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Macs don't have a CLI (Command Line Interface)
Not that the average user should care...

By:David K. Every
©Copyright 1999

A CLI (Command Line Interface) is a way for programmers and PowerUsers to control (script) their machines behavior. This was the only way to control computers before GUI's (Graphical User Interfaces). User would type command to get the computer to do something - run a program, delete a program, print a file, etc. Since you can do these things from a Macs Graphical User interface a command line is not very needed. But Windows and Unix still have the Command Line Interface hiding behind their very thin veneers of a GUI, and so they want to pretend that Mac computers are less powerful because they don't have the same thing. The flaw in their logic is that Macs do, they just don't know it.

Find Dialog

The primary CLI function is to find files based on typed in parameters - files with "x" in the name, created after a certain date, of a certain type. The Mac's find dialog has this behavior (and more), is easier to work with than a CLI, and in many ways much more powerful. So I consider the find function the primary CLI.

Also note that this dialog is user replacable, there are many find replacements that can do many more powerful things than Apples, or tailored to custom use.

Apple Script

CLI's are used (occasionally) to script functionality. To setup parameters, to do something you need done repetatively, to control applications or to manipulate the file system. AppleScript is a powerful way of doing this, much more powerful than the command line of DOS. With AppleScript users can trap events from many different applications, modify them, send them around, script, and control and automate thier computer to their hearts content. It even has a way to send commands "immediately" just like a DOS window does.

So between the Find and AppleScript Mac users have a much more powerful CLI than DOS does. Both the Mac solutions are more powerful and versitile than the Windows solutions, and easier to learn and use. (It is not easier for people that already know DOS, but starting from scratch it would be).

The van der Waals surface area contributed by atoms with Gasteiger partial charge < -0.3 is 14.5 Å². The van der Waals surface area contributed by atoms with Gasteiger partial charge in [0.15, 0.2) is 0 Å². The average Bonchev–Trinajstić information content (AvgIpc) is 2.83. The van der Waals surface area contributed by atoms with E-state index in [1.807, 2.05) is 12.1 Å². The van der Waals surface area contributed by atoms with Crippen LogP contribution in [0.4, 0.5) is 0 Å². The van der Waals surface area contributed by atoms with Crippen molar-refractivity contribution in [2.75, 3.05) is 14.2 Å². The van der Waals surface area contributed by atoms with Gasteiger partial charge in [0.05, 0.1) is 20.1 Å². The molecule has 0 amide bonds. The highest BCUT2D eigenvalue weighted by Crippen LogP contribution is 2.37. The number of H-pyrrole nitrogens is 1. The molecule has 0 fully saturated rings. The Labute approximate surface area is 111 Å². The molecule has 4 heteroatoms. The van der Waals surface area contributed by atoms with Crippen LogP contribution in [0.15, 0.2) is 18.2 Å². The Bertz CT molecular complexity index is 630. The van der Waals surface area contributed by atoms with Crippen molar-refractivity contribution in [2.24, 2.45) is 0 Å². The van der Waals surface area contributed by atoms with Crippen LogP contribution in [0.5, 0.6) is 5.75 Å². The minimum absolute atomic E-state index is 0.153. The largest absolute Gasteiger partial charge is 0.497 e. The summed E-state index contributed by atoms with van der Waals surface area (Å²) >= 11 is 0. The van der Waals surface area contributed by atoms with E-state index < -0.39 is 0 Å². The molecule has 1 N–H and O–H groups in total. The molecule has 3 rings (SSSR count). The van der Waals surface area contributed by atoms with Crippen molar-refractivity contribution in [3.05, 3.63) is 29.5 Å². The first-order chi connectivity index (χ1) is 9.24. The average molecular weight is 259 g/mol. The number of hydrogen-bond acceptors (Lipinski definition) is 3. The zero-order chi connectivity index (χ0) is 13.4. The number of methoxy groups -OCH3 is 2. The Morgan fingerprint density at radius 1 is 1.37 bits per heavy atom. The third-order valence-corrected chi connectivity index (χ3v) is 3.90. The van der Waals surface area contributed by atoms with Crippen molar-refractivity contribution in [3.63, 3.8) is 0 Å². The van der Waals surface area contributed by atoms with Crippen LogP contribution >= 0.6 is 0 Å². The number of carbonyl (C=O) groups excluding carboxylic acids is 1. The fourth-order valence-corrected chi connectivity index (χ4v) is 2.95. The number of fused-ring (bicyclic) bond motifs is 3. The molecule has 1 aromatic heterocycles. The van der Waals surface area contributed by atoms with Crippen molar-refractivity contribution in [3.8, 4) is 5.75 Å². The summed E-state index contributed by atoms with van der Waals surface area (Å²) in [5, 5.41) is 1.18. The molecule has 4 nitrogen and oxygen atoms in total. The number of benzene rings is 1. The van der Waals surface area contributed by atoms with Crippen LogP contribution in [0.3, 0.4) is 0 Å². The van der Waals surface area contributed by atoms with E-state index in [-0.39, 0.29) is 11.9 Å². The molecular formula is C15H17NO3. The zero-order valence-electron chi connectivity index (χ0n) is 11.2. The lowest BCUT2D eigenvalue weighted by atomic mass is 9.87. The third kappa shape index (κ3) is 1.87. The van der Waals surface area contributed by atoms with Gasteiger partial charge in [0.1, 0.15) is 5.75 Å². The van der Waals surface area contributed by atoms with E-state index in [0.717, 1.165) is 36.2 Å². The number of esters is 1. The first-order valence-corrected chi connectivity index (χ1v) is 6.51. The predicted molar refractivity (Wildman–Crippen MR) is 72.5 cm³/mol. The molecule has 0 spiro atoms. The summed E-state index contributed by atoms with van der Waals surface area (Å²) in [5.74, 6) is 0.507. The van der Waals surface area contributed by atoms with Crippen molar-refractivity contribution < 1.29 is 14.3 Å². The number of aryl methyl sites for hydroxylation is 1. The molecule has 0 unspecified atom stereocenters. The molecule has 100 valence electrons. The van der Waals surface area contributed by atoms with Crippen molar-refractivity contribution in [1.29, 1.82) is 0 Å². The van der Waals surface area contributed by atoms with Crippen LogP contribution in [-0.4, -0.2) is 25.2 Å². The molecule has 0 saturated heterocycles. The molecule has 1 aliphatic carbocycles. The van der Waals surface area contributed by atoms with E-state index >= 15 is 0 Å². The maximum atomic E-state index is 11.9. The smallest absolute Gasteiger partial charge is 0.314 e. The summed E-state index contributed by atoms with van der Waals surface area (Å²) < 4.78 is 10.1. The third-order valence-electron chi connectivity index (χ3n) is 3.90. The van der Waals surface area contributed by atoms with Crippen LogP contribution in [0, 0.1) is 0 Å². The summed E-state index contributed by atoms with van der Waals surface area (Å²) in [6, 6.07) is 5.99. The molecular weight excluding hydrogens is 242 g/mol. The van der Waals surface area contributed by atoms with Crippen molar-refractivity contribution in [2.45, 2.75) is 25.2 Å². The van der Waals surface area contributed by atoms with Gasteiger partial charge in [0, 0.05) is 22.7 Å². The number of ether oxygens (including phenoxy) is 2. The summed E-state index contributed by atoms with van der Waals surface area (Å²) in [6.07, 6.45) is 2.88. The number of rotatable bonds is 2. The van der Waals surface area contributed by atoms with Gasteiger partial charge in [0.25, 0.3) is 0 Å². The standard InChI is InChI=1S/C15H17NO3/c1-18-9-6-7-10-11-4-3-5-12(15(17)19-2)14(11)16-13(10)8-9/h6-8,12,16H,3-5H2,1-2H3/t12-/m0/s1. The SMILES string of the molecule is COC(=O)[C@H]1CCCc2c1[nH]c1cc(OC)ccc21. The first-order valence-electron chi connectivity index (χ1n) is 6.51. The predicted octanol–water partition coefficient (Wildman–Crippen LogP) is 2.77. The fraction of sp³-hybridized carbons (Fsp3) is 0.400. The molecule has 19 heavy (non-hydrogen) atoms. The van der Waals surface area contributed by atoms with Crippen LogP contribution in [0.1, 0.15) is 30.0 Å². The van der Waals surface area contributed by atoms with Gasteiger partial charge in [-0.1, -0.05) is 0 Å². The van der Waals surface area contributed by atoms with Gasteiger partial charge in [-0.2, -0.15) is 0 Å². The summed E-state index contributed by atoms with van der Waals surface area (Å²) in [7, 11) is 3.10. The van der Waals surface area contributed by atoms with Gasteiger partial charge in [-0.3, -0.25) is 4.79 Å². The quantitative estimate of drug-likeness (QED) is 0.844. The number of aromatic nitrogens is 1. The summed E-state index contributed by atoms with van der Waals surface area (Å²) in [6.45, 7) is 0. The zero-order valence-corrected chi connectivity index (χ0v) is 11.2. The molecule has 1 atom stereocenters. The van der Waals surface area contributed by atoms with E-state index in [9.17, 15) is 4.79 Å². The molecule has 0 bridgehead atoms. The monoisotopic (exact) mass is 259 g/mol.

Now how much would you pay for the Macintosh? But wait, there's more...

MPW / ToolServer

MPW is Apples developer tool that behaves similarly to Unix and a command-line development system. You can create scripts, automate behaviors, manipulate files. The saved scripts can be run via tool-server without having to even enter the command-line environment of MPW. This is definitely a full features CLI environment for those in the know. Of course it is geared towards programmers and developers - but then those are the exact type of people that would be whining for a CLI in the first place.


For those who already know a particular CLI, there are many other solutions. There are a few 3rd party (freeware, shareware of for-sale solutions) to allow DOS, Unix, or other CLI's to run with their respective syntax - to meet the needs of people that are pre-trained in a particular command-line. Often these solutions have much more power than the originals, and can work in conjunction with other Mac solutions (like send or recieve AppleEvents). Very powerful stuff, for the 2% of users that care.


For those who are still not happy - those that want DOS in all its flaming ugliness - they can usually boot their native environment itself under the MacOS. This includes DOS, Unix (MachTen), CP/M, Apple][, Commodore, and many others (see the OS's page for a list of possible solutions).

So if anyone tries to sell you a line of Bull that the Mac isn't as powerful because it doesn't have a CLI, you can point out the facts - the Mac is so powerful it doesn't need a CLI, the Mac can do more work done using its solutions (Find and AppleScript), but if they want a CLI then the Mac likely has more power and choices in CLI than their own machine.

Created: 01/30/97
Updated: 11/09/02

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